Raptiva (efalizumab) is an immunosuppressive recombinant monoclonal antibody used in adult patients for the treatment of moderate to severe plaque psoriasis. It was approved by the FDA in 2003 and is administered as a once a week injection. Back on October 2008, the FDA updated Raptiva’s labeling to include a warning on the risk of life-threatening infections, including progressive multifocal leukoencephalopathy (PML). PML is a deadly disease of the Central Nervous System that is caused by the reactivation of the polyomavirus JC (JCV) in the presence of profound immunosuppression. This virus attacks the myelin producing cells in the CNS, especially in the white matter. Patients presenting with PML will usually have altered mental status, visual changes, motor deficits as well as other neurological symptoms.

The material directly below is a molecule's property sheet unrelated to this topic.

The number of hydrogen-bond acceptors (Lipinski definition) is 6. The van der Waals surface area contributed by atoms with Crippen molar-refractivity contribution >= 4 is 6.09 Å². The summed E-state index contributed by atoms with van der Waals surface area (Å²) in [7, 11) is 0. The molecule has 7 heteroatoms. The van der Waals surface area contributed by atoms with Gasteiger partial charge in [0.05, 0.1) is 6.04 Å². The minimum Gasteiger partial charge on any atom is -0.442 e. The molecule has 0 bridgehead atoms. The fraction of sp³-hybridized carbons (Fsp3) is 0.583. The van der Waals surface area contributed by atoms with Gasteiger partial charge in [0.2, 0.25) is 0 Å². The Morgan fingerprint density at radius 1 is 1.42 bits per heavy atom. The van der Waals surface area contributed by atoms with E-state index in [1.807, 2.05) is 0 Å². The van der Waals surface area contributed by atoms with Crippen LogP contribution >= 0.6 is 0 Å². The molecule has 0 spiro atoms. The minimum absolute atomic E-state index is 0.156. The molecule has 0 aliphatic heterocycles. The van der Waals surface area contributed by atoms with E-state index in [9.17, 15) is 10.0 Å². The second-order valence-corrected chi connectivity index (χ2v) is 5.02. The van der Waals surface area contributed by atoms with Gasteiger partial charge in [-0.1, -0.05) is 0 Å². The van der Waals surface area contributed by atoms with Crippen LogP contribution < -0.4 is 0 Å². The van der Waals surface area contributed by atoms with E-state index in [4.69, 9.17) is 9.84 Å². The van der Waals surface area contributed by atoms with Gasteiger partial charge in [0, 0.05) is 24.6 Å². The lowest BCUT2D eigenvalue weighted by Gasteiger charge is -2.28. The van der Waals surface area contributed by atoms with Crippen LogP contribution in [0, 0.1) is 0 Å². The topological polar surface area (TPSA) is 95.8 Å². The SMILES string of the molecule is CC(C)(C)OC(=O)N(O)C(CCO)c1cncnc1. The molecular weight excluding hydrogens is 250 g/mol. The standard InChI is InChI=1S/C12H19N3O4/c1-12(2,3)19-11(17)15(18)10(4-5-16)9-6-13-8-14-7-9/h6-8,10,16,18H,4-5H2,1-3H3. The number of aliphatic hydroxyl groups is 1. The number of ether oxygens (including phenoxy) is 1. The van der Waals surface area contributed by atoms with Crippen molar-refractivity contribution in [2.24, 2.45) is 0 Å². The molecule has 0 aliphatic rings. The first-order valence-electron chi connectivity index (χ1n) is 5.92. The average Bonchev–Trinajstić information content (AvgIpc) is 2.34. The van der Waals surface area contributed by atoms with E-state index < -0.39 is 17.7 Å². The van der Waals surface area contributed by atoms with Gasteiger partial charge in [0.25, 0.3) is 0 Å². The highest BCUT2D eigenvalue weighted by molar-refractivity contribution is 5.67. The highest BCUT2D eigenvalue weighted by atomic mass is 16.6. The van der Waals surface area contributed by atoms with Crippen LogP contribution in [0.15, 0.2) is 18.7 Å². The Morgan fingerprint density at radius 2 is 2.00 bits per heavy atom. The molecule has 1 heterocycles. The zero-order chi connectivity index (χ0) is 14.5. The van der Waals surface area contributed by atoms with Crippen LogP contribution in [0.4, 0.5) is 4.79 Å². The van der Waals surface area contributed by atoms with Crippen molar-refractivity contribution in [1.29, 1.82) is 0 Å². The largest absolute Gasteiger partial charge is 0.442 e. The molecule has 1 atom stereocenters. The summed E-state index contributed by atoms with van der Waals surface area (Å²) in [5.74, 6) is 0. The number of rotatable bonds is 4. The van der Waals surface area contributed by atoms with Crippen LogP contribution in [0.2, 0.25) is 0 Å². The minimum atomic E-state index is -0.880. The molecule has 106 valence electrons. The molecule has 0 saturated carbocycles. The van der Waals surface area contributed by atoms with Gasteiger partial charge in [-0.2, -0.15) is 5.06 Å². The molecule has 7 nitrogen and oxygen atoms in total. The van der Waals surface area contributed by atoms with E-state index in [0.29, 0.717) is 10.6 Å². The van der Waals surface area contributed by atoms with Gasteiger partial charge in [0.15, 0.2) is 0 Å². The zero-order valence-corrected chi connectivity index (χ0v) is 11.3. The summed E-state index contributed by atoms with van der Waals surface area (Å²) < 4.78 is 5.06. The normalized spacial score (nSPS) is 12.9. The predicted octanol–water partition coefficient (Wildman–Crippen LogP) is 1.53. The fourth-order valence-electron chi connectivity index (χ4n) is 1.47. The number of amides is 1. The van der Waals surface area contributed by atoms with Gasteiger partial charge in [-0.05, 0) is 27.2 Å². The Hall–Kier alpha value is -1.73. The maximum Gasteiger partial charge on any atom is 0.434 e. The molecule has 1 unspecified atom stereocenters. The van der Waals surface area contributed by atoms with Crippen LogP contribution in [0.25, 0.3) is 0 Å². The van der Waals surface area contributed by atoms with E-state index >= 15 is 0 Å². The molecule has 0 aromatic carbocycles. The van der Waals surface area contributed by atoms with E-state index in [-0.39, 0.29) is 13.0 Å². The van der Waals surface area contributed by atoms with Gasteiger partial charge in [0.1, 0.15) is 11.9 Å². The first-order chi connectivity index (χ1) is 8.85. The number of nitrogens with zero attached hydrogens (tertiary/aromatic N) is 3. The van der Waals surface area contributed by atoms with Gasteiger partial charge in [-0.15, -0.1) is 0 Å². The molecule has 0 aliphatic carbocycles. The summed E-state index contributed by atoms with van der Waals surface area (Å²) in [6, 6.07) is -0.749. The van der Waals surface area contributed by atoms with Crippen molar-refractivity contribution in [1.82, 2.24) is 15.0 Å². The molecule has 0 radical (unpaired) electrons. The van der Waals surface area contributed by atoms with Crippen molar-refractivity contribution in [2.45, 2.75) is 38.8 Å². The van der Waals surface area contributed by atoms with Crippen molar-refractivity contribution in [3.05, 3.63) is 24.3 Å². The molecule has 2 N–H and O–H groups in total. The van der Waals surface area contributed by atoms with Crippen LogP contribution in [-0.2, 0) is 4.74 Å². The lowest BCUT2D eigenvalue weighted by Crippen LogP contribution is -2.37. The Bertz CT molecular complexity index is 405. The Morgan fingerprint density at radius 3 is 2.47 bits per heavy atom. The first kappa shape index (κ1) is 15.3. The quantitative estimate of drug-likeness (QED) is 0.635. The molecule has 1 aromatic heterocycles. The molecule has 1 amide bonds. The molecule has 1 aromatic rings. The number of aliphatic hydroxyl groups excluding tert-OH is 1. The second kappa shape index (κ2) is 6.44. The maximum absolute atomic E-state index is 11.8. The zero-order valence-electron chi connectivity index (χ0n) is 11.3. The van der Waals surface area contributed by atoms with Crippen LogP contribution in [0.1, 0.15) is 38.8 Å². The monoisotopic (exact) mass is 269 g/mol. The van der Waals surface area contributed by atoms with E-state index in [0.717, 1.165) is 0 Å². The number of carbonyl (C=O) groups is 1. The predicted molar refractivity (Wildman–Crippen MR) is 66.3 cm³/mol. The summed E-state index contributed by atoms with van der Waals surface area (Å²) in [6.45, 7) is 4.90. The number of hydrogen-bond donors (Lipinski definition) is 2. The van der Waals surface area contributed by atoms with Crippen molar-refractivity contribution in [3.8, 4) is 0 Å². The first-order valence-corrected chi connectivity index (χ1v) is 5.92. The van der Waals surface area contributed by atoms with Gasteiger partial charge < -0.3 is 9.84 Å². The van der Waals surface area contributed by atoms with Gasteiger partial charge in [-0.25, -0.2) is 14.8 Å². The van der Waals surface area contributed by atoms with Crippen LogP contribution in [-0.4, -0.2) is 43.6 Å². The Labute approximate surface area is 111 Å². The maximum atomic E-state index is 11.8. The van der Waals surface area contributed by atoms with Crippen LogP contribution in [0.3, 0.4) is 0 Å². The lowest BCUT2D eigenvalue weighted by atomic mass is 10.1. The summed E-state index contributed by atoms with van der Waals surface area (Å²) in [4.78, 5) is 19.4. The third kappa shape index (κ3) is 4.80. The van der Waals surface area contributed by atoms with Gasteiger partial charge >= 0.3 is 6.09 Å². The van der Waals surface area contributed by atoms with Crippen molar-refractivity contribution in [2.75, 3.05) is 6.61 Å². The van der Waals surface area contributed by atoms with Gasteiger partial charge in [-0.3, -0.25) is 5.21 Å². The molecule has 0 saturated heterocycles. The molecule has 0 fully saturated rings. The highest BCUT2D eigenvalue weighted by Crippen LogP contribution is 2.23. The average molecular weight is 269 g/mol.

After four reports of PML, of which 3 died, Genetech, Raptiva’s manufacturer, decided to issue a voluntary withdrawal of this drug. They plan to have Raptiva taken completely off the United States market by June 8, 2009.